But lo and behold, a place to rent was found in the Antelope Valley. It was nearly an acre in size and could be worked as farmland. The commute to work for the husband was nearly the same and the rent was cheaper. Great! One door closes and another one opens. A chicken coop was ordered along with some ducks and a goose in anticipation of a small working farm. The wife could quit her retail job to manage the small farm because of the significant rent savings. Boxes were packed. My wife made plans to visit the new place once a week.

I was recruited to help drive up some of their larger items in a van on July 4 and July 6 in front of a July 10 deadline for the old place.

Then in the late morning on June 27 my wife received the call: Her husband is dead. Heart attack.

We met in early April of 2004. I was brought in to an entertainment payroll company as a software developer and consultant on a "rescue mission" -- a project had gone haywire and supposedly I'm just the man to fix it. The team involved one developer and a project manager. The goal was to get rid of the current project manager, take over and see to it that the developed software is brought out to the commercial market.

I got in and took stock of the situation. My evaluation was this: Down was up and up was down. The project manager was a bit of a misfit for the position (or in Hollywood terms, was "slightly miscast") but was leading the project as best he could. The software developer was atrocious. And the manager above the project manager but between us and the client was in la-la land...but also the recruiter for the consultants. No time for analysis or determining project requirements. We're being billed out as hot shot, experienced consultants but in practice we were glorified typists! The recruiter designated himself as the project lead across multiple projects and the one person to report to the company. Not only does that violate labor laws, he was woefully inadequate for the task.

I wasn't going to fire the project manager. I needed him around to deal with management nonsense while I try to get my arms around this monstrosity.

And thus began our friendship.

But soon thereafter I got rear-ended in an auto accident and lost a few weeks due to some whiplash and soft tissue injuries. I could only work full time after a couple of months. By that time, panic had set in and there was no time to get my arms around it. But I admired our project manager for the ability to take "bullets" for things he had little or no control over. He was the designated punching bag.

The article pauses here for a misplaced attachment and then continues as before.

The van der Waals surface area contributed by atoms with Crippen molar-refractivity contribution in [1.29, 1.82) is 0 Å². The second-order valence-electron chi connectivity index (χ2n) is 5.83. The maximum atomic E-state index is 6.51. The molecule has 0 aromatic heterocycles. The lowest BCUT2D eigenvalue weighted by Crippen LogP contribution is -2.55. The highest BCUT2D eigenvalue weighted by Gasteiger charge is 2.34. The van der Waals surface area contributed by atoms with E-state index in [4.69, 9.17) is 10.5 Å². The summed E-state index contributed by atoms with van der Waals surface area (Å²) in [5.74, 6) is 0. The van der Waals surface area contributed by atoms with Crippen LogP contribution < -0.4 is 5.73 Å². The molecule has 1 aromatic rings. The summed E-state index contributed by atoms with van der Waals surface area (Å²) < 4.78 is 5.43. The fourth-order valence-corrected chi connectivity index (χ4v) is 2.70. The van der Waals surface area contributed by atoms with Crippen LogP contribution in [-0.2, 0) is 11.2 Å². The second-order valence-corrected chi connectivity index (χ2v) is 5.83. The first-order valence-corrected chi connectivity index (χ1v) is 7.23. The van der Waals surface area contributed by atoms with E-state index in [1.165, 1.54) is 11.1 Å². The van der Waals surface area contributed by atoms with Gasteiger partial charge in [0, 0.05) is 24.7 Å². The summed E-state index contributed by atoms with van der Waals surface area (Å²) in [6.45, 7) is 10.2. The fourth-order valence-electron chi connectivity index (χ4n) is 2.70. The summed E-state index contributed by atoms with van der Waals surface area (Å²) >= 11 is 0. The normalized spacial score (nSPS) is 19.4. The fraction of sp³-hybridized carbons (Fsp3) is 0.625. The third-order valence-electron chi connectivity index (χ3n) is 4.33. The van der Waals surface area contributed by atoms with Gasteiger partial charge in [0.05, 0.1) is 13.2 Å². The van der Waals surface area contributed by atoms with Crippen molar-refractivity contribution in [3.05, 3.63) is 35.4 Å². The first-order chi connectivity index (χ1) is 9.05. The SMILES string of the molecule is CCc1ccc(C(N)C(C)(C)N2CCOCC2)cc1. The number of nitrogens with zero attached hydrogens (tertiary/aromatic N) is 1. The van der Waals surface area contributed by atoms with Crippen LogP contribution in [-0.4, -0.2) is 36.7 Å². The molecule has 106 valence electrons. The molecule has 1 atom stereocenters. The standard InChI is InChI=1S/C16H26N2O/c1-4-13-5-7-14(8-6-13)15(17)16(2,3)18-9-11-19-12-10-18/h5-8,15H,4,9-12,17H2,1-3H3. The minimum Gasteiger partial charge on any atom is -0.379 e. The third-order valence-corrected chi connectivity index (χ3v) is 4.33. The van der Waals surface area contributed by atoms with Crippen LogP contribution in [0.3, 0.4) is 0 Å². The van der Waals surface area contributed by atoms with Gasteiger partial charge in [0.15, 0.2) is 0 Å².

I had double-jaw surgery in late March of 2005. We met at a bookstore 19 days after the surgery and he immediately gasped (There was *lots* of swelling). I think he took pity on me a bit.

At the time I was in my early 40's, still single, unattached and basically divorced from my family (I'm the designated punching bag -- sound familiar?). The project manager would invite me over for dinners during holidays and just because he could. Later on I got a girlfriend and the four of us would get together for things. But they moved to Miami.

We got married on September 15, 2007. The project manager flew out from Miami for our wedding.

About a year later they moved back to Southern California and took a job with a solar startup company in Burbank. Yay! And as time went on we slowly grew closer and closer, going out to dinner, sharing tomatoes, vegetables, canning recipes, you name it. They were good friends. It wasn't forced, it just happened. It was easy, it was natural.

They were packing for a new life in the Antelope Valley. The wife will have a new life but it won't be in the Antelope Valley. The day after her husband's death she was firm in that she was moving back to the east coast to be with her parents. And there was no flexibility in the exit date, she had to be out by July 10. So there's been a mad scramble the last 10 days to make that happen for them.

My wife and I took her and her son to LAX last night.

So tomatoes just haven't been much of a priority. The plants are beat up in the heat and I've stopped training them. My wife waters when she can but we're all too busy.

We're caught up for moment. However, I may be taking another break soon.